Safety Tips

Before you Go Out
  • Check the weather. Skating in rain, snow, or ice is dangerous; dress appropriately for the temperature. You will sweat even on the coldest days so layered athletic wear is best. (WAR weekly skates are cancelled if the roads are wet.)
  • If you are skating with others, know the expectations and make sure you have the ability required. Have a backup plan in case you need to leave the group (e.g., money for Metro or a taxi.) Bring a map, or know where you are going.
  • Have the appropriate gear.
  • You only have one head--a helmet may save your life.
  • Make sure that your skates are in good shape and fit properly. Bring wrenches, an extra axel and axel screw, and parts for your brake.
  • Wrists and lower arms are the #1 broken or injured area--wear wrist guards.
  • Knee and elbow pads are highly recommended. Make sure they are the right size and comfortable.
  • Identification.
  • Water--bring water, and drink it; especially on hot days.
  • First Aid supplies--Band Aids, moleskin, etc.
  • If you are skating at night, bright clothes and flashing lights help drivers see you.
  • Bring sandals if you are going to do any non-skating activities before or after the skate like taking the Metro home.
Skating Safely
  • Skating safely involves being in control at all times. If you feel that you may not be able to skate under control, go to the WAR skating clinic or take lessons.
  • Stay Alert. Skating is like driving; constantly pay attention to the road surface, traffic conditions and other skaters or hazards. Avoid skating while under the influence of alcohol or controlled substances.
  • Know your limits. When you're out in traffic it is not a time to push the envelope. Learn new skills in a quiet parking lot or at a clinic.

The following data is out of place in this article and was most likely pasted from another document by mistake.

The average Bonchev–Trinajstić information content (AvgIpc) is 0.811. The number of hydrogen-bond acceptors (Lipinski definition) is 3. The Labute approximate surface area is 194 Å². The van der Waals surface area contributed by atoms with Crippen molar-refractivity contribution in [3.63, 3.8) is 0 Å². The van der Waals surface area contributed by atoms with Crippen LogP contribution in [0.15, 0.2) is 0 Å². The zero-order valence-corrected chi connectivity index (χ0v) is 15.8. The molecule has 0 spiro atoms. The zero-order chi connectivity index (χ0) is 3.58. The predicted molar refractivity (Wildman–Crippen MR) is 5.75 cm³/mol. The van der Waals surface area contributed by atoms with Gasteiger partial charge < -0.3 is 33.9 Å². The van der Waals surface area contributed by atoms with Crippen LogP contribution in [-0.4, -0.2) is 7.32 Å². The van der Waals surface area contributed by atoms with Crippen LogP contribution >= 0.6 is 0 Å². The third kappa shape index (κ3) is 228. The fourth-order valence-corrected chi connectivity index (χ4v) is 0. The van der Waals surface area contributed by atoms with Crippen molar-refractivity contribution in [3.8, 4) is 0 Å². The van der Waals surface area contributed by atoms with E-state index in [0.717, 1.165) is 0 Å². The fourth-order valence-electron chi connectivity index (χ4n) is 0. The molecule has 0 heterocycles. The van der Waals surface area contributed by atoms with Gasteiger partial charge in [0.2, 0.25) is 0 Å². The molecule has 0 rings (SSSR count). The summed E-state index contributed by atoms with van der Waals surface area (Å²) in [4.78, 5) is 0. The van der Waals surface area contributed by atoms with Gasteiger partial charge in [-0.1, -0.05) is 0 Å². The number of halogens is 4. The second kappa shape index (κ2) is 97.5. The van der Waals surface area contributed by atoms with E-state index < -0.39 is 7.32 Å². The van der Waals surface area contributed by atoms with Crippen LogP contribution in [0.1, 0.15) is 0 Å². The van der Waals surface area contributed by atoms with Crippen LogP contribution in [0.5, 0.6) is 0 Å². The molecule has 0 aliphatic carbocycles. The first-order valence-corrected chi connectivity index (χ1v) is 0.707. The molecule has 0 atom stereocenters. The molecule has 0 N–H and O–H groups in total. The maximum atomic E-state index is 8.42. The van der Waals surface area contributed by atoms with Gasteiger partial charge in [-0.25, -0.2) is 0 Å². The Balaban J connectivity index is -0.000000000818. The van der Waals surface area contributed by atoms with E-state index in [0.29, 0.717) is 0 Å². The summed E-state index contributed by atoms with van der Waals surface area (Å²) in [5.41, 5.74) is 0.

• Use common sense. Busy highway with a freshly paved left lane? Probably not a good idea.
       A few quick rules of the road
    • If you are traveling at speeds similar to walking, stay on the sidewalk, and yield to pedestrians.
    • If you are going faster than a brisk walk, consider using the road. Generally cars are going faster so stay to the right and allow them to pass. Maintain your visibility and obey all traffic signals.
    • Avoid sudden erratic behavior.
    • Many other road and trail users do not understand the physics of skating so be prepared to deal with cars, bikes and pedestrians who may act illogically in your presence. (Bikers may be annoyed because you have a wide stride and they are trying to pass.)
    • Be Polite. All skaters are judged by what you do. Stay to the right, and allow faster moving traffic to pass.
    • When using a trail or sidewalk announce that you will be "passing on the left," and yield to pedestrians. When you are in the streets, use arm and hand signals to indicate direction changes.
    • There are places where skating is against the law. Commonly on private or commercial property and also on some public city streets and sidewalks. WAR does not financially or officially support any civil disobedience. Instead send a letter to the media and your legislators.
After the Skate
  • Think about the skate--was it easy or hard? What could you have improved? Did you have fun? Make new friends?
  • If you are going out afterwards, be sure that you stay sober or have a safe way to make the trip home.
  • Check your equipment. Skates need periodic maintence. You may need to rotate your wheels, clean your bearings, or examine the new dents in your pads. Do this directly after a skate or you'll forget!